A First: Grammar Glitch spotted in The New Yorker!

polar bear with melting iceI read articles in The New Yorker whenever I have a little down time. They are always informative, interesting, and well written. The magazine's editorial staff is meticulous.

I'm often several months behind because the magazine comes every week, so last week I was reading an article in the August 24, 2015, issue about the efforts of Christiana Figueres to persuade us all to take climate change seriously.

On page 30, I was surprised to come across this sentence with a Subject/Verb Agreement Glitch:

     "The practical obstacles to realizing any of these scenarios has prompted some experts to observe that, for all intents and purposes, the two-degree limit has already been breached."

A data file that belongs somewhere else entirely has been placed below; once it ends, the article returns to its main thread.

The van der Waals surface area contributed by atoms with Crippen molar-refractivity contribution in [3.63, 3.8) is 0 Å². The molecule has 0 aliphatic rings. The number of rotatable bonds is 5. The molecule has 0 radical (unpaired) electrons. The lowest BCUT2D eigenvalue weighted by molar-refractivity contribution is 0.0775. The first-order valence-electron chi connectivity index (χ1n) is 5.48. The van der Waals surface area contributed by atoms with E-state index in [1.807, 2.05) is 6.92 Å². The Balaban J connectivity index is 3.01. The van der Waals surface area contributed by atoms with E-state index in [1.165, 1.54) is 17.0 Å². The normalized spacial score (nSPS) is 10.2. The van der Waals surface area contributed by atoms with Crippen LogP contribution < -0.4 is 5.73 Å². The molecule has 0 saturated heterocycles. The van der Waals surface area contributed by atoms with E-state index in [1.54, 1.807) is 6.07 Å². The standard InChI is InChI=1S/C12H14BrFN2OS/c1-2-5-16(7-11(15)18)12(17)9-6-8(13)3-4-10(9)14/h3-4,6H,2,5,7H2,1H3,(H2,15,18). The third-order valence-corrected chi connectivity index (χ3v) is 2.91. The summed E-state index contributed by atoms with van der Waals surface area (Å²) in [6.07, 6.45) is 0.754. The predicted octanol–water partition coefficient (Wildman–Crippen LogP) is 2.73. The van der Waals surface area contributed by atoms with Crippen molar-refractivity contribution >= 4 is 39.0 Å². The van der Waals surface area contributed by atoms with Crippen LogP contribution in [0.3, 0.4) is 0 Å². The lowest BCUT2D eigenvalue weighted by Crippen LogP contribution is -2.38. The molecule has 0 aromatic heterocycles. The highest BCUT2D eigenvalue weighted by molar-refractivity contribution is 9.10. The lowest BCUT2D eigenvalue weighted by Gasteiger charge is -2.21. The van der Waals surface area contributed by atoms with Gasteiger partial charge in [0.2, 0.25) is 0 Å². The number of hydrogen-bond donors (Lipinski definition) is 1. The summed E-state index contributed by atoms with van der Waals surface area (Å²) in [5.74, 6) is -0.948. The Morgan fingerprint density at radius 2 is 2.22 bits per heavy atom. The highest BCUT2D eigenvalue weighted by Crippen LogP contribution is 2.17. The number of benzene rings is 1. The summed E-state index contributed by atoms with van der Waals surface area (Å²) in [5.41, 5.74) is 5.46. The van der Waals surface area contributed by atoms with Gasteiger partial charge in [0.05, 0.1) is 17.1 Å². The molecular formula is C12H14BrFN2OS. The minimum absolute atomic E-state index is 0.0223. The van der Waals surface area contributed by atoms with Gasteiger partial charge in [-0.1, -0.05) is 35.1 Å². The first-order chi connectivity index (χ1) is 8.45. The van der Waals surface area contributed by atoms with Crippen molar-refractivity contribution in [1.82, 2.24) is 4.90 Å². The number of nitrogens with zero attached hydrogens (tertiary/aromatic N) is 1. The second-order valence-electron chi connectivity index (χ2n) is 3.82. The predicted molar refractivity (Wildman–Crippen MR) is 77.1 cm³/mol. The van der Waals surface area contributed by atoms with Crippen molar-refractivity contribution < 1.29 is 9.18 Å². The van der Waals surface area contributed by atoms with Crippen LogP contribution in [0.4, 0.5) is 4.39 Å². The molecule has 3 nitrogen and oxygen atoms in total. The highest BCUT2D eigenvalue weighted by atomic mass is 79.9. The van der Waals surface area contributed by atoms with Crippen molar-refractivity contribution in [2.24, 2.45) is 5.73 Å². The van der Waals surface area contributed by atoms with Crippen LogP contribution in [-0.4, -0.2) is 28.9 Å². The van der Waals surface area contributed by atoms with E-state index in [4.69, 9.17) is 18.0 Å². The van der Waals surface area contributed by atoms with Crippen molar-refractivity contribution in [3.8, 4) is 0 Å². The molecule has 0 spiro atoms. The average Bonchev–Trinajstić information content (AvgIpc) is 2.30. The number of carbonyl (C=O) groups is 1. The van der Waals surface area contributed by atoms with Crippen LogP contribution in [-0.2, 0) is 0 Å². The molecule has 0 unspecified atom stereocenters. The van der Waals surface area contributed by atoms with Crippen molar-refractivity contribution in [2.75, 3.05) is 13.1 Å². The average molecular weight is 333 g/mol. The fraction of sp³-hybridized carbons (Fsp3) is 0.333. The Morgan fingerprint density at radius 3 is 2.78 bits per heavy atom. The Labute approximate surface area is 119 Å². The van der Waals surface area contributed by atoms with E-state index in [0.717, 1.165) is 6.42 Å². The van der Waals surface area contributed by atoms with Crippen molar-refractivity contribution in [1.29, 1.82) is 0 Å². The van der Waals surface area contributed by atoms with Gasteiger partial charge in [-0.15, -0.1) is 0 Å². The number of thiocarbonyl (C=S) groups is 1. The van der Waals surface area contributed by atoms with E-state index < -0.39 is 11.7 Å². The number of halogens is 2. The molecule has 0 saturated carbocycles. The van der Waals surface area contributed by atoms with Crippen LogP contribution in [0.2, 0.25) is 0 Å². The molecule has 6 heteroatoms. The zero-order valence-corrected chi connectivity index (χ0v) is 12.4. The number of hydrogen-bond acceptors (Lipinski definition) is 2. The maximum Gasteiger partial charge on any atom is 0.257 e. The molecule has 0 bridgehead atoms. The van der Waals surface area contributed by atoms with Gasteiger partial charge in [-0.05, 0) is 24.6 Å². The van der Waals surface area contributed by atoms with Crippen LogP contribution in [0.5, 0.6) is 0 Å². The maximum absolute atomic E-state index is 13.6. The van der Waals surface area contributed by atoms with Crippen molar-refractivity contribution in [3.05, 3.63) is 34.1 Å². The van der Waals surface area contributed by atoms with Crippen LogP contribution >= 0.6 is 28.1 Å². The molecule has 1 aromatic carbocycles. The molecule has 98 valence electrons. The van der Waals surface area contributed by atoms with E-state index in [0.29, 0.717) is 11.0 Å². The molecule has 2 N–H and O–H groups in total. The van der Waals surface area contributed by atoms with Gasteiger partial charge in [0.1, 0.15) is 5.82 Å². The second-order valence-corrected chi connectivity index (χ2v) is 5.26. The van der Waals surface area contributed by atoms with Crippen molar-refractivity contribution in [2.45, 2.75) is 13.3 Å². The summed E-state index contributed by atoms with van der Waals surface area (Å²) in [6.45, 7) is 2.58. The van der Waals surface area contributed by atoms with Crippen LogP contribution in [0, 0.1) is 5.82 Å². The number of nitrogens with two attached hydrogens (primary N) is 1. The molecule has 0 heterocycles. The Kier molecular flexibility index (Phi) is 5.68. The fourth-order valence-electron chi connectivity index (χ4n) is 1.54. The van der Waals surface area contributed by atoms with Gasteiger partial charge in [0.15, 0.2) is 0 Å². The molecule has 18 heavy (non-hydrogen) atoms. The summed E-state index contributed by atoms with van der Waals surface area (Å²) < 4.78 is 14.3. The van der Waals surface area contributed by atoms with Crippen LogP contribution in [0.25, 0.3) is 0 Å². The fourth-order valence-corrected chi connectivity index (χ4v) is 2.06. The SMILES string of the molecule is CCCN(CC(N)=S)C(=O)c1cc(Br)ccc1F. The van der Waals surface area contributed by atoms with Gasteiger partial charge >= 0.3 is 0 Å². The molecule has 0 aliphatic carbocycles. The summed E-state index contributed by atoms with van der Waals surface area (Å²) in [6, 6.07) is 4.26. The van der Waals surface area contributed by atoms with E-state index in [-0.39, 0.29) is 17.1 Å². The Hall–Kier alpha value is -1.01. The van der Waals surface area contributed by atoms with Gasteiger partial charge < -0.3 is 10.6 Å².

Whoops! The subject of the sentence is OBSTACLES (plural), so the verb should be HAVE PROMPTED not HAS PROMPTED (singular).

This is the first time I have ever spotted a Grammar Glitch in The New Yorker. I suspect it will be a long time before I see another one!

NOTE: The Subject/Verb Agreement Glitch is rampant in "lesser" publications–especially headlines in local newspapers. To see three examples, please check my Facebook post for December 23 on the Grammar Glitch Central page.

 


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